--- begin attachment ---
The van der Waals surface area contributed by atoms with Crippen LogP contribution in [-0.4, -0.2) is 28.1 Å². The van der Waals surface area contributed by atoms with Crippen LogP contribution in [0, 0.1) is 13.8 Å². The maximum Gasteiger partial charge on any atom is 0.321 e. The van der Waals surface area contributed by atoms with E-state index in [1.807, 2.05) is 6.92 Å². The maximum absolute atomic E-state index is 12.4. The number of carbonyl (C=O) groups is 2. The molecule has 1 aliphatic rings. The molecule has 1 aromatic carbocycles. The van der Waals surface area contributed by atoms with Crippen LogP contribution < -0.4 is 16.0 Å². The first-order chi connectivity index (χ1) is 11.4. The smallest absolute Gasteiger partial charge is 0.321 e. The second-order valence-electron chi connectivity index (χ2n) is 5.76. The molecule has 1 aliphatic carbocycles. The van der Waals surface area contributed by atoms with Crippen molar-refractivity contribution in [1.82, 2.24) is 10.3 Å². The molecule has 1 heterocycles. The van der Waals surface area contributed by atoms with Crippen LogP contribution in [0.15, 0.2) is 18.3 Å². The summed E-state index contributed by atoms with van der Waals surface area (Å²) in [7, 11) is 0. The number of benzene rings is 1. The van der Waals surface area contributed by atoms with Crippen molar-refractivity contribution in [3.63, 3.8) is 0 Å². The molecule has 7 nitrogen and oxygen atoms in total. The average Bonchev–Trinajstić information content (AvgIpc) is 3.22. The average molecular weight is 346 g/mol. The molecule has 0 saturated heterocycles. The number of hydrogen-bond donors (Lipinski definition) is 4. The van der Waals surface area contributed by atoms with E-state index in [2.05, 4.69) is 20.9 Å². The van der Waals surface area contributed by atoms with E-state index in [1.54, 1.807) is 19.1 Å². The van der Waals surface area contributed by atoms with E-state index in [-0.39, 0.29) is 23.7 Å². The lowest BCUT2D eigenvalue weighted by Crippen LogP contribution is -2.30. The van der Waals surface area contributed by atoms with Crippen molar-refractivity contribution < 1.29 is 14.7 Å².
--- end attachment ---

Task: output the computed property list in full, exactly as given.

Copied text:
The van der Waals surface area contributed by atoms with Crippen LogP contribution in [-0.4, -0.2) is 28.1 Å². The van der Waals surface area contributed by atoms with Crippen LogP contribution in [0, 0.1) is 13.8 Å². The maximum Gasteiger partial charge on any atom is 0.321 e. The van der Waals surface area contributed by atoms with E-state index in [1.807, 2.05) is 6.92 Å². The maximum absolute atomic E-state index is 12.4. The number of carbonyl (C=O) groups is 2. The molecule has 1 aliphatic rings. The molecule has 1 aromatic carbocycles. The van der Waals surface area contributed by atoms with Crippen LogP contribution < -0.4 is 16.0 Å². The first-order chi connectivity index (χ1) is 11.4. The smallest absolute Gasteiger partial charge is 0.321 e. The second-order valence-electron chi connectivity index (χ2n) is 5.76. The molecule has 1 aliphatic carbocycles. The van der Waals surface area contributed by atoms with Crippen molar-refractivity contribution in [1.82, 2.24) is 10.3 Å². The molecule has 1 heterocycles. The van der Waals surface area contributed by atoms with Crippen LogP contribution in [0.15, 0.2) is 18.3 Å². The summed E-state index contributed by atoms with van der Waals surface area (Å²) in [7, 11) is 0. The number of benzene rings is 1. The van der Waals surface area contributed by atoms with Crippen molar-refractivity contribution in [3.63, 3.8) is 0 Å². The molecule has 7 nitrogen and oxygen atoms in total. The average Bonchev–Trinajstić information content (AvgIpc) is 3.22. The average molecular weight is 346 g/mol. The molecule has 0 saturated heterocycles. The number of hydrogen-bond donors (Lipinski definition) is 4. The van der Waals surface area contributed by atoms with E-state index in [2.05, 4.69) is 20.9 Å². The van der Waals surface area contributed by atoms with E-state index in [1.54, 1.807) is 19.1 Å². The van der Waals surface area contributed by atoms with E-state index in [-0.39, 0.29) is 23.7 Å². The lowest BCUT2D eigenvalue weighted by Crippen LogP contribution is -2.30. The van der Waals surface area contributed by atoms with Crippen molar-refractivity contribution < 1.29 is 14.7 Å².